Your stomach produces acids to break down food for digestion. Your stomach processes the food into a liquid form. The processed liquid travels from your stomach to your small intestine. The liquid solidifies as it moves through the large intestine, forming a stool. The stool is eliminated from your body when you have a bowel movement.
Eating contaminated foods causes food poisoning. Bacteria, viruses, and parasites are germs that commonly cause food poisoning. Such germs can contaminate food when it is being prepared or handled.
A doctor can diagnose food poisoning by reviewing your medical history, conducting a physical examination, and viewing the results of tests. You should provide your doctor with a list of all of the foods and beverages that you have consumed recently. Blood, stool, or vomit may be tested to identify the type of germ that caused the food poisoning. Leftover food may be tested as well.
Some types of food poisoning are more serious than others and require emergency medical attention. For example, food poisoning from shellfish or mushrooms requires emergency department treatment to empty the stomach. Additionally, antibiotic medicine may be used to treat severe forms and certain types of food poisoning.
You may prevent food poisoning by carefully following instructions for preparing, storing, refrigerating, canning, freezing, defrosting, and cooking foods. Throw away food or beverages that do not appear to be fresh. Clean countertops, food prep areas, and dining ware. Practice good hand washing.
Am I at Risk
Such factors include:
• the overall health of the person
• age of the person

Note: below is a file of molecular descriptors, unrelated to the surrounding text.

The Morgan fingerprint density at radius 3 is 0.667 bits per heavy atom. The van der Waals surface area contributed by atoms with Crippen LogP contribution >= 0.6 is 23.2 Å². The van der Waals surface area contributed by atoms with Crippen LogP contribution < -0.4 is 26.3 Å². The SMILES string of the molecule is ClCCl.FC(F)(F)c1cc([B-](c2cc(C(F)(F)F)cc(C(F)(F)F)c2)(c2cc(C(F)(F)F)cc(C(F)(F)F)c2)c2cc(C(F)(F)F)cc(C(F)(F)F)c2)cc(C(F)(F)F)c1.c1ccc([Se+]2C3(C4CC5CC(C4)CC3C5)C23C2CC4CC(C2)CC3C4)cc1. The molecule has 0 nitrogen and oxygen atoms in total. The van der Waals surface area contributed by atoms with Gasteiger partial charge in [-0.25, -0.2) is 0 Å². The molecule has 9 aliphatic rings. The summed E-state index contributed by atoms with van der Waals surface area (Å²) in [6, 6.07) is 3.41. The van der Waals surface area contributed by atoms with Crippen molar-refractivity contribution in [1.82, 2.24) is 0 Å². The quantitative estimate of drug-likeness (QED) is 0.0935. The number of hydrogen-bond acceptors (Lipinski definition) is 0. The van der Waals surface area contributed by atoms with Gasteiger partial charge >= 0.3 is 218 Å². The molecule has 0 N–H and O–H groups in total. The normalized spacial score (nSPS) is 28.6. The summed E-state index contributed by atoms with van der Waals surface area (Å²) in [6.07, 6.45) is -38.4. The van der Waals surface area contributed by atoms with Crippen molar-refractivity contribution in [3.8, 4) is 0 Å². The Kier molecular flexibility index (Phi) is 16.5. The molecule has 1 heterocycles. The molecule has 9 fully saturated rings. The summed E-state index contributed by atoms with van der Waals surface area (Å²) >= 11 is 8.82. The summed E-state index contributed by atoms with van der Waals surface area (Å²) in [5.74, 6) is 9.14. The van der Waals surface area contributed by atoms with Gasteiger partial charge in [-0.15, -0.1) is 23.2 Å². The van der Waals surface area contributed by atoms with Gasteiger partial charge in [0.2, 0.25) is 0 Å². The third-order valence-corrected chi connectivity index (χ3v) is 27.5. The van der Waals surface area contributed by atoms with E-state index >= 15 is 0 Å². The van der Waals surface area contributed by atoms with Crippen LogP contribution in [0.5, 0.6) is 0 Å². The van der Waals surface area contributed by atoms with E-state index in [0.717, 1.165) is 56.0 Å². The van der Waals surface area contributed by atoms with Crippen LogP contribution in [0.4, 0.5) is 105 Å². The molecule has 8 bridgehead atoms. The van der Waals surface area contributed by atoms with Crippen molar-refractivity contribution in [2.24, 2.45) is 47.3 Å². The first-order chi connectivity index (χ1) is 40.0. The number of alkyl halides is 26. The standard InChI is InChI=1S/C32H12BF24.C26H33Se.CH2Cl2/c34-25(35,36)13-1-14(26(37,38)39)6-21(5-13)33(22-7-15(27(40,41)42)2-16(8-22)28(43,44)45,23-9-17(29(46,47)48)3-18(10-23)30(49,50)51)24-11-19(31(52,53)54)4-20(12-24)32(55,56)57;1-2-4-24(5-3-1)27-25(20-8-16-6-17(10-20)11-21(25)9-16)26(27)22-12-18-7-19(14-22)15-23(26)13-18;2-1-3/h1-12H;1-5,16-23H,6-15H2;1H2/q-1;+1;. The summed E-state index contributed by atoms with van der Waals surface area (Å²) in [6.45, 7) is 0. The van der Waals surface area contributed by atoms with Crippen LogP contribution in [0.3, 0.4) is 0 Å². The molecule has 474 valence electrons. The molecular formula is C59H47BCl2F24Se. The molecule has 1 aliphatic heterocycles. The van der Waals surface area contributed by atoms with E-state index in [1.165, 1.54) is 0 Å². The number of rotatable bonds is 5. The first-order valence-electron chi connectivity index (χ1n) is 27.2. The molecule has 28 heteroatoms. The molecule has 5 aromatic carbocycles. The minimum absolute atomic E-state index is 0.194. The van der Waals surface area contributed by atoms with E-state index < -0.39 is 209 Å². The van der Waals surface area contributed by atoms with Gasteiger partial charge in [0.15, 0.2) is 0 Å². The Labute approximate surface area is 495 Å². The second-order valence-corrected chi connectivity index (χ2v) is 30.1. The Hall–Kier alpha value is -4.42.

• how much of the contaminant was consumed
• the type of contaminant
Those at the highest risk include:
• Older adults
• Pregnant women
• Infants and children
• People with compromised immune systems, such as people with diabetes, AIDS, and liver disease, as well as those receiving radiation or chemotherapy for cancer
• People that travel outside of the United States in areas where sanitation is compromised.
You should also call your doctor if you have diarrhea that lasts more than three days, blood in your stool, or a temperature greater than 101° F. You should call you doctor if you vomit blood.
Call 911 for emergency medical treatment if you have trouble breathing or swallowing, a racing or pounding heart, difficulty speaking, difficulty swallowing, double vision, fainting, dizziness, paralysis, or excessive blood in your stool.
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This information is intended for educational and informational purposes only. It should not be used in place of an individual consultation or examination or replace the advice of your health care professional and should not be relied upon to determine diagnosis or course of treatment.
The iHealthSpot patient education library was written collaboratively by the iHealthSpot editorial team which includes Senior Medical Authors Dr. Mary Car-Blanchard, OTD/OTR/L and Valerie K. Clark, and the following editorial advisors: Steve Meadows, MD, Ernie F. Soto, DDS, Ronald J. Glatzer, MD, Jonathan Rosenberg, MD, Christopher M. Nolte, MD, David Applebaum, MD, Jonathan M. Tarrash, MD, and Paula Soto, RN/BSN. This content complies with the HONcode standard for trustworthy health information. The library commenced development on September 1, 2005 with the latest update/addition on April 13th, 2016. For information on iHealthSpot’s other services including medical website design, visit www.iHealthSpot.com.